Making the Codeblocks IDE Look Good on Linux
Codeblocks is a fantastic IDE and one of the best for C/C++ development on Linux. However, as of version 20.03, codeblocks is still using the GTK2 library to draw its graphical user interface on Linux. As a result, codeblocks may appear to not draw correctly upon installation as most Linux systems now use GTK3 — the newer version of GTK that works slightly differently to its older versions.
To add to the confusion, if you inspect the dependencies of your codeblocks installation, it will appear that codeblocks is indeed calling the GTK3 library, when it is in fact still using GTK2 as its back-end.
Furthermore, If your Linux system is drawing applications via GTK3 with a custom theme that you have applied as well, chances are that codeblocks will render incorrectly and may even appear to be unusable like in the following screenshot:
This article will discuss how to install a codeblocks version that relies solely on the GTK2 library such that if you were to inspect its dependencies, all GTK packages will be labelled as version 2. Luckily, the codeblocks SVN repository meets this requirement.
With this in mind, we shall use the yay package manager to download and build the codeblocks SVN repository on Arch Linux, which will produce a version of codeblocks that draws its interface with GTK2.
The article will then walk through the process of downloading a custom GTK2 theme and explicitly telling codeblocks to apply this theme when launching the IDE. This way, your system will still be using GTK3 as its GUI back-end, and only codeblocks will know about and use the saved GTK2 theme.
I will also provide a couple of methods for efficiently launching codeblocks with the applied GTK2 theme. The first method will involve defining an alias inside
cb that can be invoked inside a terminal. The second method will detail how to create an openbox keybinding. Since I’m on a Lenovo laptop with a Windows key, our keybinding will be defined as
Looking at a Codeblocks Installation
This section will detail how to inspect your current codeblocks installation and view its dependencies on Arch Linux. If you don’t have codeblocks installed, you can skip this section as we shall be installing it via the
codeblocks-svn repository in the next section. However, feel free to continue reading if you are curious about your current codeblocks installation and how the GUI is drawn on Linux.
Codeblocks uses the cross-platform wxWidgets library to draw its GUI on your operating system. The way wxWigets works is that it calls an operating system’s native GUI library to draw an application’s user interface. The underlying GUI library on Linux is GTK, while Windows calls the Win32 API, and Mac OS falls back to Cocoa. Overall, wxWidgets enables a developer to write and compile the same GUI code on several platforms with minimal or no code changes.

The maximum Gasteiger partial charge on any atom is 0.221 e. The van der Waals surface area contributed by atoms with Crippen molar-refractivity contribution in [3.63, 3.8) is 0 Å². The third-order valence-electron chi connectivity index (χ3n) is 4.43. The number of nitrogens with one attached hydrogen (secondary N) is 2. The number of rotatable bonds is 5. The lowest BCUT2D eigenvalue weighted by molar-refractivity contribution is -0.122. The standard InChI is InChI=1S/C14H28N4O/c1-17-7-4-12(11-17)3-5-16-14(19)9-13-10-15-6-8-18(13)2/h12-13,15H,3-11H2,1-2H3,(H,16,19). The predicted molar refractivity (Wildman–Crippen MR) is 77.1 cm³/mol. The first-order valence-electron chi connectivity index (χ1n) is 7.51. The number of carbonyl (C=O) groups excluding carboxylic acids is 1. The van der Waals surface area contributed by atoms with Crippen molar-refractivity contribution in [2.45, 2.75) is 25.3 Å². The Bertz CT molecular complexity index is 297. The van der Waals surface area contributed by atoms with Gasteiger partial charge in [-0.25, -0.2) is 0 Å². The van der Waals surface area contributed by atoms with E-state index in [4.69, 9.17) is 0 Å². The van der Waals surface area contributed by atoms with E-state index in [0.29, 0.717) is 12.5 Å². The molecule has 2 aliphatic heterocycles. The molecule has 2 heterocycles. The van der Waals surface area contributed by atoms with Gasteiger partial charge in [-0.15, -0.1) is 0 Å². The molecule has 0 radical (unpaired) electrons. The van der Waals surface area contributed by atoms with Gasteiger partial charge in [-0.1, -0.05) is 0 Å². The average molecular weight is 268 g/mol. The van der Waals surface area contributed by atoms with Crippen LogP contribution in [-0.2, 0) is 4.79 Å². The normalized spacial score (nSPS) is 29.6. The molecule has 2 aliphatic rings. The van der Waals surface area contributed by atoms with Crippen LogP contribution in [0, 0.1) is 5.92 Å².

Inspecting Dependencies with Pactree
Codeblocks installations on Linux rely on a package called wxGTK, which is a port of wxWidgets that calls the underlying GTK library. The official wxWidgets documentation describes wxGTK as:
…wxGTK is a port of wxWidgets using the GTK+ library. It makes use of GTK+’s native widgets wherever possible and uses wxWidgets’ generic controls when needed…
With this in mind, we can inspect a codeblocks installation on Arch Linux with a utility called pactree to view its dependencies. To get pactree, install the
$ pacman -S pacman-contrib
To view your codeblocks dependencies with pactree, execute the following:
$ pactree -d 1 codeblocks
- The value
1is passed to the
-doption to display dependencies one level down the package’s dependency tree. Modify this value or discard it altogether to see a package’s full dependency tree.
The output shows that codeblocks depends on the
wxgtk3 package — even though codeblocks is drawn via GTK2 when it is launched! As of this writing in November 2020, it seems that the
wxgtk3 wrapper still calls the old GTK2 library. Hopefully, this will be fixed in the future such that the GTK3 library is called instead of GTK2.
codeblocks-svn repository that we shall build in the next section depends on the
wxgtk2 package instead of
wxgtk3, guaranteeing that the older GTK2 library will be called to draw the codeblocks GUI. This will ensure that no conflicts are occurring with the newer GTK3 library.
Installing Codeblocks via the SVN Repository
If you have codeblocks installed on your Linux system, be sure to remove it at this point as we shall be building it from source via the codeblocks SVN repository. Assuming you installed codeblocks via pacman on Arch Linux, remove it via the following command:
$ sudo pacman -Rcns codeblocks
From here, install the
codeblocks-svn package from the AUR. The following command downloads and builds the package via
$ yay -S codeblocks-svn
- If your Linux distribution’s package manager does not have access to
codeblocks-svn, you will need to download the repository and build codeblocks manually. Refer to this page for detailed instructions on how to do this.